Government Misled Nova Scotians On Immigration Fees

Gov't misled Nova Scotians on immigration fees: NDP
Mentorship program

The Daily News

The Tory government learned it was charging the highest immigration fees in Canada only months after it set up its provincial nominee program.

The NDP says that new information, contained in documents obtained by the legislature's public accounts committee, shows the government misled Nova Scotians.

Most immigrants who entered Nova Scotia under the nominee program paid $130,500 for pricey six-month mentorships with local companies. The province defended that charge until June 2006, when an independent review found it was the highest in Canada. The Office of Immigration suspended the mentorship program and dumped its private partner, Cornwallis Financial Corp.

In a March 1, 2003 e-mail to Economic Development official Francis Wolfe, Cornwallis president Stephen Lockyer said Nova Scotia's was “the highest-priced program in the marketplace.” He suggested reducing the up-front fee to $128,800 to create the “impression of having a lean price.” The balance of fees could be collected later.

He noted the lower initial fee would still leave Nova Scotia with the priciest program in Canada.

Premier Rodney MacDonald was Nova Scotia's first immigration minister, from January 2005 to February 2006. A series of briefing notes advise him to stick to the message that the province's fees fall in the “middle range.”

When The Daily News investigated immigration fees in February 2005, MacDonald said they were in the “reasonable range.” He repeated that message over the following months.

“The government definitely tried to mislead Nova Scotians on that issue,” NDP immigration critic Leonard Preyra said. “They knew the fees were the highest in the country, and no other jurisdiction had privatized the immigration function in that way. And yet they tried to spin this as a modest program with reasonable rates.”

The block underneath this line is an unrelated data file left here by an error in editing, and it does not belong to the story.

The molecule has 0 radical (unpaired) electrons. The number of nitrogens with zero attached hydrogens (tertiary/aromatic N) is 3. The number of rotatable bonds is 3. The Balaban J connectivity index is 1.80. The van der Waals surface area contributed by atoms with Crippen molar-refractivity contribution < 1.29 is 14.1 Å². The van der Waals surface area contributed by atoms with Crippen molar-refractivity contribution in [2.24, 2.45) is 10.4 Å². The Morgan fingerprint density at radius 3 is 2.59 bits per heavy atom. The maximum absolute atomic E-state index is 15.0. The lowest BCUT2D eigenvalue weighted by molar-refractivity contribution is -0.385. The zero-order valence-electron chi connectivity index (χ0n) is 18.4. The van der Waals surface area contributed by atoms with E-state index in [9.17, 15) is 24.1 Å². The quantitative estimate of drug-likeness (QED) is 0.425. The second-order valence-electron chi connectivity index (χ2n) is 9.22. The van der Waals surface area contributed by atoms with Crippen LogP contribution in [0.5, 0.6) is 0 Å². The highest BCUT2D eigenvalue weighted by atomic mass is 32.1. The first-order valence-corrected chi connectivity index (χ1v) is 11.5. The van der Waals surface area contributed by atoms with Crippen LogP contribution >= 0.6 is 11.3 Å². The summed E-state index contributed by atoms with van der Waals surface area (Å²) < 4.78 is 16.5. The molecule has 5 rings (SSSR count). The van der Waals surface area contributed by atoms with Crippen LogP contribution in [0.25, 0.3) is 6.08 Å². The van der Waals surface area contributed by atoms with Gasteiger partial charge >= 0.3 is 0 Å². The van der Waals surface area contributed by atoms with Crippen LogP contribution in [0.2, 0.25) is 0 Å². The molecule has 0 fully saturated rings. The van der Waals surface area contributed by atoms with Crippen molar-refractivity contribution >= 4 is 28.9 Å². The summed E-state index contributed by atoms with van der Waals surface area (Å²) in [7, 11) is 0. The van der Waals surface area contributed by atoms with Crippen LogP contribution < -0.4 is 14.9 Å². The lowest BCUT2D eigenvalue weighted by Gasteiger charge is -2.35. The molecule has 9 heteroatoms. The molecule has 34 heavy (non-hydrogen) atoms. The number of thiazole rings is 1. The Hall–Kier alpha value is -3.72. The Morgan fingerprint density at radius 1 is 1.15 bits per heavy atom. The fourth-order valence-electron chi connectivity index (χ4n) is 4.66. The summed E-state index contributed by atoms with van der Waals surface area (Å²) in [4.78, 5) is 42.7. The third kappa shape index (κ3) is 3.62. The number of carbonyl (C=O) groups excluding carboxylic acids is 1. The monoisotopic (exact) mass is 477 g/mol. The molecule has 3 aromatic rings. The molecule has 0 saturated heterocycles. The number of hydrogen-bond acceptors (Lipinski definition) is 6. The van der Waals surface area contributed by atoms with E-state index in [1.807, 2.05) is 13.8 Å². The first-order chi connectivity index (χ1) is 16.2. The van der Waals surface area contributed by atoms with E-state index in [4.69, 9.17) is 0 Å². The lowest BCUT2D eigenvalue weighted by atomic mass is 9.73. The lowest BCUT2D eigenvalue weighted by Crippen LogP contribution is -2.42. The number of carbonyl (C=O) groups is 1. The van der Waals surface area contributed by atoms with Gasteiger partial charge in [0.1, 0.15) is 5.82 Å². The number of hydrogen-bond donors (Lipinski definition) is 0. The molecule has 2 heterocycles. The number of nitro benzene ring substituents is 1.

Liberal critic Diana Whalen said the province probably knew it was charging the highest fees even before Lockyer's e-mail, written four months after Cornwallis won an untendered contract to administer the nominee program.

“If they didn't look at what other provinces were doing before they set this up it would have been a huge omission,” she said. “I'd be shocked if they hadn't.”

The documents show Ottawa was on the brink of shutting-down the mentorship program when Paul Martin's former Liberal government was defeated last year. MacDonald and former premier John Hamm fought to keep it going.

The federal government signed a deal with Nova Scotia in 2002 allowing the province to nominate 200 immigrants and their families each year. As early as 2003, Citizenship and Immigration Canada complained too little of the fees paid under Nova Scotia's program covered settlement costs.

In April 2005, the province learned Ottawa was planning to change regulations to prevent provincial nominee programs from including “passive investment” schemes, in which immigrants paid money to private companies but did not receive an equity stake.

Provincial executive director Elizabeth Mills wrote that Ottawa was looking for Nova Scotia to change its program so the bulk of mentorships fees were returned to immigrants in the form of salary. It also wanted to extend the minimum length for a work-term from six months to a year. Lockyer advised it would be difficult to attract mentor companies under those terms.

In the fall of 2005, Ottawa advised it was pulling the plug on passive investment schemes, and was working on procedures to cut-off applications. Other Atlantic provinces were running similar programs, and they joined Nova Scotia in lobbying against the change.

MacDonald wrote federal minister Joe Volpe in October 2005 urging him to allow big mentorship fees to continue. He said it was “a challenge” to find companies willing to host nominees at existing rates.

Ottawa never made the regulatory change. The federal Liberals lost a confidence vote in November 2005, and were replaced by a new Conservative government in January 2006.

The public accounts committee will hear testimony from immigration officials Nov. 28 on the failure of the mentorship program Nov. 28. Auditor General Jacques Lapointe is also conducting an investigation.


Last 5 most recent Nova Scotia immigration mentorship program articles:
Wife pushed into mentorship: husband View comments51 29/11/07 8:20 AM
Bureaucrats, not politicians, behind secret immigration contract 28/11/07 1:48 PM
Mentorship mess hurts Nova Scotia's ability to attract immigrants: report View comments19 28/11/07 6:52 AM
N.S. committee to release documents on controversial immigration program 21/11/07 2:09 PM
Excuses don't hold up: Steele View comments1 17/11/07 1:35 PM
(view all coverage)